Gubernatorial Candidate Tom Emmer’s ‘Listening Tour’ gets an earful from 30 NAIOP members

July 13, 2010 at 3:55 pm

Tom Emmer, endorsed Republican candidate for governor, is a blunt-speaking lawyer with lots of opinions on what’s gone wrong with Minnesota state government. But he may not have been fully prepared for more than 30 equally blunt-speaking members who were invited to join him at one of his “listening tour” whistle stops, held at NAIOP’s headquarters.

Emmer didn’t pussyfoot around when assessing what has brought the state to its budgetary brink, and the fast-approaching legislative session faced with the daunting task of solving a deficit of historic proportions.“When government is the only thing that’s growing in the economy, it’s obvious that we have a serious problem,” he said in opening the conversation with developers, property managers and investors. “And when government is challenged, as it is now, it responds with the old, tired formula that ‘if you don’t increase taxes we will cut services.’”

 “The answer,” he said, “is not going to be found in a discussion about either cuts or taxes—it’s about creating entirely new ways of delivering services that are sustainable and eliminate 50 years of bloat and excess.”

Speaking specifically about the commercial real estate industry, Emmer said that growth in the size of government has put commercial real estate and development in an “incredibly precarious position. Government has become where you go to get permission for what you want to do. Big government policies are going to have a heavy influence over the future of your industry.”

His reference to government “permission” drew comments from Pat Mascia, Duke Realty, who cited the difficultly of securing permits to develop anything. “Minnesota has become an expensive place to do business, at the very time we need to be growing jobs. We have a lot of space to soak up. Our industry is driven by growth in real jobs, not government jobs, which seems to be all that’s happening today.”

“We have very few, if any, people in government who understand business,” he added. “They don’t understand costs, risks or margins, while they heap layers of approvals on everything we try to do.”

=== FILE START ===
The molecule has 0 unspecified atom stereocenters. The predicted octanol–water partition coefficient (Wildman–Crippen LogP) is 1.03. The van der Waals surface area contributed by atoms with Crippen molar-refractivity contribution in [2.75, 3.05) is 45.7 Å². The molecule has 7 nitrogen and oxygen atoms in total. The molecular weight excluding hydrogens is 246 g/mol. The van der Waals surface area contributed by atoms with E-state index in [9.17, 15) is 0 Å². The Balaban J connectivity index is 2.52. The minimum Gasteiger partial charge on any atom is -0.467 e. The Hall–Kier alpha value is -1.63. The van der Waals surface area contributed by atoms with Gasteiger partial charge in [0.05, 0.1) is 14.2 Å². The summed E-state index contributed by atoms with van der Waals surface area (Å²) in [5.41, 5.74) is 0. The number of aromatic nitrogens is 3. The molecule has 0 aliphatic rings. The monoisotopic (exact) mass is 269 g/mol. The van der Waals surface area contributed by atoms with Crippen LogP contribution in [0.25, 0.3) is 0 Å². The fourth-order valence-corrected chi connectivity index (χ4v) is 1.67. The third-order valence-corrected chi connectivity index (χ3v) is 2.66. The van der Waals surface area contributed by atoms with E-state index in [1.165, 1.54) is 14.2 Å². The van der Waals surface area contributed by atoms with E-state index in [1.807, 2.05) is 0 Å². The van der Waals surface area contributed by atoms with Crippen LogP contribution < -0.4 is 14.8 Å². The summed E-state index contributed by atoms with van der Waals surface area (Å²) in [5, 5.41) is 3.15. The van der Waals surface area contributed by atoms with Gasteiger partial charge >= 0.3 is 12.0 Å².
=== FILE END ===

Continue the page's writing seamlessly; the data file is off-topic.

That sentiment was echoed by Charlie Pfeffer, Jr., Pfeffer Company, who observed that “to state agencies and their employees, we are the enemy. There is no respect among politicians for the risks we take,” he said. “We get no guaranteed checks like they do. Frankly, it’s time we separated needs from wants, but there seems to be no political will to do the heavy lifting that would require.

Larry Pobuda, Stewart Lawrence Group, national NAIOP chairman of the board, has traveled across the country in that capacity visiting and speaking to other chapters. “When I tell them what we pay in taxes—that we have shopping centers paying $8 a square foot in property taxes—they choke on it. They find it unbelievable.” The hard reality of those high costs is hitting almost every business, particularly the smaller ones, according to Lisa Dongoske, NorthMarq.

Members attending offered Emmer several examples of the steep property tax burdens borne by Minnesota’s main street merchants. “If you own a Great Clips hair salon, you have to do 800 haircuts just to pay your taxes” said one. Another described one of his retail tenants, an Asian restaurant that offers a popular $8 lunch. “My tenant has to sell 3,000 lunches at gross just to pay his real estate taxes.”

Kelly Doran, Doran Companies, cited the high degree of economic distress that has already occurred in the industry—50 percent unemployment among architects, and as much as 45 percent of building trades people sidelined. “This is an industry in crisis,” he said.

Emmer said the solution will not be found in the current structure of government.  He  outlined his own three-step solution:  reduce taxes; redesign the environment in which business has to function (regulations, licenses and permitting); and restructure government to eliminate the multiple layers of duplication and redundant bureaucracies..

Referring to the actions of New Jersey Governor Chris Christie as a model, Emmer said he is not seeking to “be elected governor. I want to be elected to govern. This perfect fiscal storm we are facing is a last opportunity for government to restore its credibility among Minnesota’s voters.”

Michele Foster, Foster Real Estate Advisory Services, challenged Emmer to provide more details on what he proposes to do, pointing out that “taxpayers are hungry for specifics.”  Emmer demurred, saying his detailed plans would be released in September, after he has finished collecting ideas and recommendations for action from individuals around the state and from organizations like NAIOP. But he promised a plan that is doable, and solutions that are practical.

“There are models for what needs to be done,” he said. “For example, in Minnesota we currently spend $60 billion every two years. Colorado, a similar state with a similar population, does the job for one-third less. I believe we can achieve that here, too. ”

Entry filed under: Featured Articles, Public Policy | Government Affairs.

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